For the School of Medicine and Public Health Community
Diversity, Equity, & Inclusion
We are all vulnerable to bias, the influence of stereotypes and behaving in ways contrary to our beliefs and best intentions. Faculty and preceptors need to be intentional and deliberate when addressing issues of diversity, equity and inclusion. These resources barely scratch the surface but provide a place to start.
Just In Time
These Just In Time resources are ideal if you only have a couple of minutes to start finding out about Diversity, Equity, & Inclusion.
Take 5: Reducing Unconscious Bias Writing Letters of Recommendation
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This chapter offers an evidence‐based approach for training faculty educators in the health professions that includes raising awareness of inequities, facilitating self‐reflection about identity, and building skills through applied improvisational techniques to act when bias or microaggressions occur.
Author(s): Donald L. Gillian‐Daniel Elizabeth M. Petty Megan E. Schmid Anne Stahr Nancy C. Raymond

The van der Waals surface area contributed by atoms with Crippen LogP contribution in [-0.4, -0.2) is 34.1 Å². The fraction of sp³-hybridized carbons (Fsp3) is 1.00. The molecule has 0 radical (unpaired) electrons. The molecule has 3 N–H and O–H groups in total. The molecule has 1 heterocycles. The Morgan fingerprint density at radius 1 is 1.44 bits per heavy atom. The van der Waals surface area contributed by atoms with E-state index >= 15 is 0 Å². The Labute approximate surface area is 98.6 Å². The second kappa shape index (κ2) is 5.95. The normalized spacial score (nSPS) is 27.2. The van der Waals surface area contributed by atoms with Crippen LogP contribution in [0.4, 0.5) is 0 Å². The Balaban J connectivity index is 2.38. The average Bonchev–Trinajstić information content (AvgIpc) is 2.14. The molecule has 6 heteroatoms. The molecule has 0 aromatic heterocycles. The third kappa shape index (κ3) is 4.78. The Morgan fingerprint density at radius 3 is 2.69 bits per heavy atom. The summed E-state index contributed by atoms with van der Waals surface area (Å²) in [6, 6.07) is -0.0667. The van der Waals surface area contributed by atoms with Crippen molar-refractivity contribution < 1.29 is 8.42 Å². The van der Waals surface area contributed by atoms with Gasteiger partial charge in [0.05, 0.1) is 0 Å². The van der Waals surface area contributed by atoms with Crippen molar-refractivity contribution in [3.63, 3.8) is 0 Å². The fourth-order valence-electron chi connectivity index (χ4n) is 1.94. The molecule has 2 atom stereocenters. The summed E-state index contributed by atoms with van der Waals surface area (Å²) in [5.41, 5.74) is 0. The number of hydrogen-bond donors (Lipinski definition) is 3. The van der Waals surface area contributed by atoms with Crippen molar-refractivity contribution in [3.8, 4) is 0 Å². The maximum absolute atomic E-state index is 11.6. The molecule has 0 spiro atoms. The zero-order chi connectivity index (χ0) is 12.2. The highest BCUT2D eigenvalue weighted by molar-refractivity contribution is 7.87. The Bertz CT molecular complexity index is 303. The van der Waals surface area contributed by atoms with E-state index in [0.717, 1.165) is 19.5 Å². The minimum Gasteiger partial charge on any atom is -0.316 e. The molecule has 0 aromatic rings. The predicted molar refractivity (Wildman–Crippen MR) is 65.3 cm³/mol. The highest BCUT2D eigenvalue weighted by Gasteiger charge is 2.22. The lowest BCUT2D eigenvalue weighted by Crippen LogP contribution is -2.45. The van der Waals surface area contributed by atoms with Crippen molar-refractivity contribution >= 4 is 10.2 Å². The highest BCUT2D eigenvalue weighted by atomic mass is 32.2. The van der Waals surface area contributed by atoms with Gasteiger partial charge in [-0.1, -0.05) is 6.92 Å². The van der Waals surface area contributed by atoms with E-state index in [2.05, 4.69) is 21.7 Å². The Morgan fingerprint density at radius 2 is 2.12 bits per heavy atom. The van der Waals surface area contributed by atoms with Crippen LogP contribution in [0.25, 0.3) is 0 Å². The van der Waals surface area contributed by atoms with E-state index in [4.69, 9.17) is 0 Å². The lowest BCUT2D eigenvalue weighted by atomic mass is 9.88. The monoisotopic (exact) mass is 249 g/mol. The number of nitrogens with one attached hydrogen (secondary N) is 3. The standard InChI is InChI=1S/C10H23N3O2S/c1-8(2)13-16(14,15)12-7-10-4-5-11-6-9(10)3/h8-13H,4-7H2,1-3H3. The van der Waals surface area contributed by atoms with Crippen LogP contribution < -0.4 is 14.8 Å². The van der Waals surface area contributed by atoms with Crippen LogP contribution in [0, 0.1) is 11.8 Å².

Take a few tests to learn about your own unconscious associations. Project Implicit integrates a range of Implicit Association Tests (IATs) to measure the strength of associations and consolidate information about attitudes and beliefs that people may be unwilling or unable to report. The IAT may be especially interesting if it shows that you have an implicit attitude that you did not know about. For example, you may believe that women and men should be equally associated with science, but your automatic associations could show that you (like many others) associate men with science more than you associate women with science.
This 6 session series explores themes related to the following list with readings, journaling reflections, short videos and activities. Foundations: Introductions, definitions, history; Identity, power and oppression; Implicit bias and microaggressions; Communicating about race; and Movement and Action.
Sponsor(s): SMPH Department of Family Medicine and Community Health
“Our lives, our cultures, are composed of many overlapping stories. Novelist Chimamanda Adichie tells the story of how she found her authentic cultural voice — and warns that if we hear only a single story about another person or country, we risk a critical misunderstanding.” Presented at TEDGlobal 2009